Build to Rent
Granted, major property companies like Mirvac and Lendlease make public statements about ‘looking into’ increasing housing supply through build-to-rent. But the reality is that there is a viability gap. Build-to-rent does not stack up financially in Australia.
This was confirmed by Colleen Pentland- Lally, Director of Capital Markets for CBRE in the US when she stated that Australian super funds have invested several billion dollars in America’s well established multifamily rental housing system, helping to make America great again. Why in the US and not here? Because it’s not economically viable to invest in multi-family rental housing in Australia. Over decades, governments (both Labor and Liberal) have created and maintained a financial system that does not allow institutional funds to achieve a reasonable after-tax return on building and holding rental housing in Australia.
We need to close this viability gap. We need a new rental affordability scheme specifically targeting institutional funds that will create a residential rental investment class to suit people on a diverse range of incomes. To be more specific, the build-to-rent housing sector must be ‘salt and peppered’ with social and affordable housing. Governments have allowed our social and affordable housing to dwindle 3.5% of our national housing stock. This trend must be significantly reversed.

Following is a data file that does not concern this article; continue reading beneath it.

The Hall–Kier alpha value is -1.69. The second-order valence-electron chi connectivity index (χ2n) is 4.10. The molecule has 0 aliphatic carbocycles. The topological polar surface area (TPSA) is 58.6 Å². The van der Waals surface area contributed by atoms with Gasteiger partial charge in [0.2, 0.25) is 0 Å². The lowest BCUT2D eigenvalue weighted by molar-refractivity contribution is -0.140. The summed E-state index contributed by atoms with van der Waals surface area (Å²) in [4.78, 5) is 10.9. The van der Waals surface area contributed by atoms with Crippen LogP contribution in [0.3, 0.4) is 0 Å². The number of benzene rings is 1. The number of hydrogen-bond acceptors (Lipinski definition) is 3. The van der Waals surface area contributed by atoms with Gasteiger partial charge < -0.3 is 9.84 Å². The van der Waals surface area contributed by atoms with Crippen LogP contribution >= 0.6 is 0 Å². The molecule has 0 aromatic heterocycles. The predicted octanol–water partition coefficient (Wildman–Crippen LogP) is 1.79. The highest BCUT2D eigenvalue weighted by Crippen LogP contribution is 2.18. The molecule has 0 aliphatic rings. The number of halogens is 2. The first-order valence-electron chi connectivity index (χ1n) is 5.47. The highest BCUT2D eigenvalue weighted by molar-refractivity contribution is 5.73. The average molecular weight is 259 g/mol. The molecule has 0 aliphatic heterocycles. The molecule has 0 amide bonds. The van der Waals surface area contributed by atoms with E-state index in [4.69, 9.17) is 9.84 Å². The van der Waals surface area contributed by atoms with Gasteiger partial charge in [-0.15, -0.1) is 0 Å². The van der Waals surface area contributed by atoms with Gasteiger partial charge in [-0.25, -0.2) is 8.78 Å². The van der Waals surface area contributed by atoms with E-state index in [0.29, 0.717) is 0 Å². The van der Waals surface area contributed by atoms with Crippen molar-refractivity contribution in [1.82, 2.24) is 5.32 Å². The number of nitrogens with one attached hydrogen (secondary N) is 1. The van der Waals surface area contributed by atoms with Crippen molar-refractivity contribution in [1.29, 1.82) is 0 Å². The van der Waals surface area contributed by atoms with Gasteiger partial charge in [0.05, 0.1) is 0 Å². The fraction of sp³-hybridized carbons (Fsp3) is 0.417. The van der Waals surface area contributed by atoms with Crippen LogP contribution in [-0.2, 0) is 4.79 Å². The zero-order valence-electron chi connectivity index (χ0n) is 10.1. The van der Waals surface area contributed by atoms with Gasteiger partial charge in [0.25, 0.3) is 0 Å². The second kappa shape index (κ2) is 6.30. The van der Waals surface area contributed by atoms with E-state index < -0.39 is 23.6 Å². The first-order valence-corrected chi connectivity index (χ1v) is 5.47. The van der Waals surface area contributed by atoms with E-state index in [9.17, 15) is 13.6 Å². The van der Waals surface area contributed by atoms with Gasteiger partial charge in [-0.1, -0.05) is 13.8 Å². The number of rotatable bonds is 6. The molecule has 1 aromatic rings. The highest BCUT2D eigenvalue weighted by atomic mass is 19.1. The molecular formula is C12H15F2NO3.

Key workers, such as firefighters, nurses, teachers and police officers, need affordable housing in areas where society needs their services. Social housing must be located where tenants have ready access to existing infrastructure, services and jobs. This makes rational business sense and will result in billions of dollars in long-term operational savings and productivity benefits. Most importantly, it will enable more Australians to live better, healthier, happier lives.
It will take investment of more than $100 billion to overcome the estimated national shortfall of at least 200,000 dwellings in affordable and social housing. Given the sums involved, our government needs to attract private capital to be part of the solution. To do that, it must accept that private capital will need to achieve market returns (relative to the risks).
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